Butterfly pea flower is a beautiful naturally blue flower than can turn from blue to purple when something acidic like lemon juice is added. Pretty butterfly pea flower tea works fabulous hot, iced and in cocktails. Butterfly pea flowers contain anti inflammatory properties and is often used to help stabilise blood sugar levels. Some studies suggest that butterfly pea flower tea can aid in maintaining a healthy weight. Butterfly pea flower tea has a very neutral taste and aroma and as such works well in many different tea blends.
Here’s how to make a cup of butterfly pea flower tea; Use 1 teaspoon of butterfly tea flower to one cup of freshly boiled water and allow to steep for around 5 minutes before straining out the flowers. Add something sweet to taste such as honey. Add a squeeze of lemon juice to watch the colour change from blue to purple. Make a strongly concentrated butterfly pea flower tea and add to lemonade for a beautiful citrus drink.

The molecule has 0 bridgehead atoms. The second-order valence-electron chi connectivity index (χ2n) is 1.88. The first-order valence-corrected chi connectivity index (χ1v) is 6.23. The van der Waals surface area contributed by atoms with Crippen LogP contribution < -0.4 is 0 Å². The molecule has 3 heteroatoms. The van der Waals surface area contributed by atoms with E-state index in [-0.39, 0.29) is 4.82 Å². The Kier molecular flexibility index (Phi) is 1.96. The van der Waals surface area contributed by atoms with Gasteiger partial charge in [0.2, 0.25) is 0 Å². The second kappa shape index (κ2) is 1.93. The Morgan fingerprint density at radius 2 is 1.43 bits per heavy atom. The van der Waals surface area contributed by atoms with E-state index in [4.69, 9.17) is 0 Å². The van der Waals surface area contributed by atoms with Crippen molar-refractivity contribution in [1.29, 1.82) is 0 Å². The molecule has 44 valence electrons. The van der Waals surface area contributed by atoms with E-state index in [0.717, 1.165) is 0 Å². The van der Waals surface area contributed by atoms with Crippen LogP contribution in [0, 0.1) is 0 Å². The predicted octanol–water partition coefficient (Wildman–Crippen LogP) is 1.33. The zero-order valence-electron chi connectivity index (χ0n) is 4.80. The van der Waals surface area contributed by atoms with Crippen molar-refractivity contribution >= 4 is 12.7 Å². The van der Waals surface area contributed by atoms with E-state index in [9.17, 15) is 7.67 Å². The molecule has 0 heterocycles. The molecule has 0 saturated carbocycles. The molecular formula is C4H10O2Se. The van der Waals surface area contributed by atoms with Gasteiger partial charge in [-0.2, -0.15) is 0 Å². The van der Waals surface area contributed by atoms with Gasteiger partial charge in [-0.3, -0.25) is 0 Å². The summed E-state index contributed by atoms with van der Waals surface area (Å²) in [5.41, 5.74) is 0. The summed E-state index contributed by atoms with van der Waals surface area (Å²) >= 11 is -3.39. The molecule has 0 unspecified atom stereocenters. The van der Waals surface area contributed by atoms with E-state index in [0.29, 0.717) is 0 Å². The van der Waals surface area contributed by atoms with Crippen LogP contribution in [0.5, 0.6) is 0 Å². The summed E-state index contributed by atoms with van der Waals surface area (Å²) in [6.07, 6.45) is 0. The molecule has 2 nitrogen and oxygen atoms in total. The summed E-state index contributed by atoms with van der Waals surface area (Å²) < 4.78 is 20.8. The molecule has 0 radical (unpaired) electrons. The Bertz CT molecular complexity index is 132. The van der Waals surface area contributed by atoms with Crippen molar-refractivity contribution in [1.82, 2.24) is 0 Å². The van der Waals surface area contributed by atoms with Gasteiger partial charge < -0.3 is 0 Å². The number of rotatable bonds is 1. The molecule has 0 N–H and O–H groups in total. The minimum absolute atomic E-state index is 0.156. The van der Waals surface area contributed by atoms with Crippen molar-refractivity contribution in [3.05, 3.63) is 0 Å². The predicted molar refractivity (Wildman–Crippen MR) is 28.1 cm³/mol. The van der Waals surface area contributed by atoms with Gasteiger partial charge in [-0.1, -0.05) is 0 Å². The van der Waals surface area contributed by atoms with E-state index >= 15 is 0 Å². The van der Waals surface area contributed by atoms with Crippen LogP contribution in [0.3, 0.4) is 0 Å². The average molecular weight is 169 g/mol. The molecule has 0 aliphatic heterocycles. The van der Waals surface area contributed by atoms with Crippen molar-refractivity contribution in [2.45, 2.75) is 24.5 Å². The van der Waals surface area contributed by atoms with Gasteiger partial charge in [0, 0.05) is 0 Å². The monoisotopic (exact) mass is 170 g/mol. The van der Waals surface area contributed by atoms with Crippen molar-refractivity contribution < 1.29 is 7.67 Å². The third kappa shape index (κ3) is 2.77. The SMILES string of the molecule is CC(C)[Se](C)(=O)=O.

8. Dandelion Flower Tea
Dandelions are great to use fresh from your garden to make a healthy brew. Dandelion flower tea made from dandelion petals has a subtle floral and sweet taste and aroma. Tea can also be made from the stems, leaves and roots, all of which will have different tastes. Dandelion tea is known to have detoxifying and anti inflammatory properties. Dandelion flower tea is also commonly used to soothe symptoms of cold and flu. However, dandelion contains diuretic qualities and so should be avoided by those on certain medications. Roasted dandelion root tea has a much stronger and richer taste that can be used as a naturally caffeine free alternative to coffee.